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Monday, 06 February 2012 15:13

Quite Simply Madness?

At the Davos economic forum, Britain's Prime Minister David Cameron once again stated his lack of interest in an EU-wide financial transaction tax. But how crazy is the idea really?

For even a caring couple, close friends can sometimes be a challenge to the relationship. This happened once again to our favourite couple 'Merkozy' at the World Economic Forum in Davos where Britain's Prime Minister David Cameron publicly turned his back on their youngest baby: the introduction of an EU-wide tax on financial transactions.

As with most babies, you have to take a closer look to see why the parents love it so much: France and Germany have come a long way planning this child, starting in 2005 when Jacques Chirac and Gehard Schröder first considered putting charges on the sale of shares and derivates. The idea is not as complex as the tongue-twister might suggest.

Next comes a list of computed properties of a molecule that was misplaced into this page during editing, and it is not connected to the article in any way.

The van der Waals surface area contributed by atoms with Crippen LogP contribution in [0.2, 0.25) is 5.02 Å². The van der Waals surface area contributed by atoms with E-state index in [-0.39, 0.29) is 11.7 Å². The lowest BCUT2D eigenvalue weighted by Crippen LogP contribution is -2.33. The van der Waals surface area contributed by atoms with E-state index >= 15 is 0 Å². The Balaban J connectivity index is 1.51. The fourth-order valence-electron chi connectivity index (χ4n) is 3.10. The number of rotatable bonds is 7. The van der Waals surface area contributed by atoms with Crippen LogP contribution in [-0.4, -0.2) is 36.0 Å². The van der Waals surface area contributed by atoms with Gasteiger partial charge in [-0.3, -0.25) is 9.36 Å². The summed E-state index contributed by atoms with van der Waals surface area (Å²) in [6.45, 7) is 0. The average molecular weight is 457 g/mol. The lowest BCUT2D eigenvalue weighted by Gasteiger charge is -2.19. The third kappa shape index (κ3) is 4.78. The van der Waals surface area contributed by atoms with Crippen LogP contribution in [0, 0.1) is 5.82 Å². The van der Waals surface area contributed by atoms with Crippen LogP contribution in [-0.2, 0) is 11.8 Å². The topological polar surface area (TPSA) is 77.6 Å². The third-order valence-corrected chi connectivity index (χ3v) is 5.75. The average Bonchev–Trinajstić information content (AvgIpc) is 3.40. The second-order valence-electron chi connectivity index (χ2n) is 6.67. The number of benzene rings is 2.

There are no value-added taxes on securities, unlike for the trading of goods. So, while consumers pay an extra 15% to 27% on everything they buy within the EU, speculators get off at a rate of 0%. The introduction of a VAT-similar measure for financial transactions would eliminate these differences: each time a share, a bond or a derivate would be sold, a small percentage of the purchase price would go straight to the fiscal authorities. This would slow down short-term speculations: any good citizen tries to avoid taxes and the easiest thing to do would be to make more long term investments. That way, you would have to make less transactions and could avoid losing too much of your precious money to the state.

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